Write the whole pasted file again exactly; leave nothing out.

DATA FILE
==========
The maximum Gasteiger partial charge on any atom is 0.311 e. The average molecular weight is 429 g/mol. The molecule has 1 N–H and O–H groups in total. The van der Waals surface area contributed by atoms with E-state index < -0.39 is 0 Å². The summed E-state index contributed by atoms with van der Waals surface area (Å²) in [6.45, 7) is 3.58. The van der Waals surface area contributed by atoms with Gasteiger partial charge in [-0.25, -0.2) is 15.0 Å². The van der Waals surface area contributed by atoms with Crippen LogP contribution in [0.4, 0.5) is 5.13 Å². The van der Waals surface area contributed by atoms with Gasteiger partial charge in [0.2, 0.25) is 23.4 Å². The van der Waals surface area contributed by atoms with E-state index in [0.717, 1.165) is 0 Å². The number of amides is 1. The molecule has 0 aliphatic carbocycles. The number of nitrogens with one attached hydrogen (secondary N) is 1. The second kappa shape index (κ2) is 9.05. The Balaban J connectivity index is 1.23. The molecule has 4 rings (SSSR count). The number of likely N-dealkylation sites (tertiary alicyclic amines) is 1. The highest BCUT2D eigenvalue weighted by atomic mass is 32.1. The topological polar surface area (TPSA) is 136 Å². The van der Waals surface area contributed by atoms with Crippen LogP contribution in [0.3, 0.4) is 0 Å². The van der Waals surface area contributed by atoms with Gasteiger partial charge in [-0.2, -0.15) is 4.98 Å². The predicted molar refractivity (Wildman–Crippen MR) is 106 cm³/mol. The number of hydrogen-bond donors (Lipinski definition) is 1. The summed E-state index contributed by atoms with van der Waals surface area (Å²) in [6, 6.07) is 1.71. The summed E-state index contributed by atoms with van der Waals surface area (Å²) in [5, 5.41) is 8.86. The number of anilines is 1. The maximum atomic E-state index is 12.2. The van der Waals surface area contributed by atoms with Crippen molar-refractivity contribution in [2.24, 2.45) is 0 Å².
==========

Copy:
The maximum Gasteiger partial charge on any atom is 0.311 e. The average molecular weight is 429 g/mol. The molecule has 1 N–H and O–H groups in total. The van der Waals surface area contributed by atoms with E-state index < -0.39 is 0 Å². The summed E-state index contributed by atoms with van der Waals surface area (Å²) in [6.45, 7) is 3.58. The van der Waals surface area contributed by atoms with Gasteiger partial charge in [-0.25, -0.2) is 15.0 Å². The van der Waals surface area contributed by atoms with Crippen LogP contribution in [0.4, 0.5) is 5.13 Å². The van der Waals surface area contributed by atoms with Gasteiger partial charge in [0.2, 0.25) is 23.4 Å². The van der Waals surface area contributed by atoms with E-state index in [0.717, 1.165) is 0 Å². The number of amides is 1. The molecule has 0 aliphatic carbocycles. The number of nitrogens with one attached hydrogen (secondary N) is 1. The second kappa shape index (κ2) is 9.05. The Balaban J connectivity index is 1.23. The molecule has 4 rings (SSSR count). The number of likely N-dealkylation sites (tertiary alicyclic amines) is 1. The highest BCUT2D eigenvalue weighted by atomic mass is 32.1. The topological polar surface area (TPSA) is 136 Å². The van der Waals surface area contributed by atoms with Crippen LogP contribution in [0.3, 0.4) is 0 Å². The van der Waals surface area contributed by atoms with Gasteiger partial charge in [-0.2, -0.15) is 4.98 Å². The predicted molar refractivity (Wildman–Crippen MR) is 106 cm³/mol. The number of hydrogen-bond donors (Lipinski definition) is 1. The summed E-state index contributed by atoms with van der Waals surface area (Å²) in [6, 6.07) is 1.71. The summed E-state index contributed by atoms with van der Waals surface area (Å²) in [5, 5.41) is 8.86. The number of anilines is 1. The maximum atomic E-state index is 12.2. The van der Waals surface area contributed by atoms with Crippen molar-refractivity contribution in [2.24, 2.45) is 0 Å².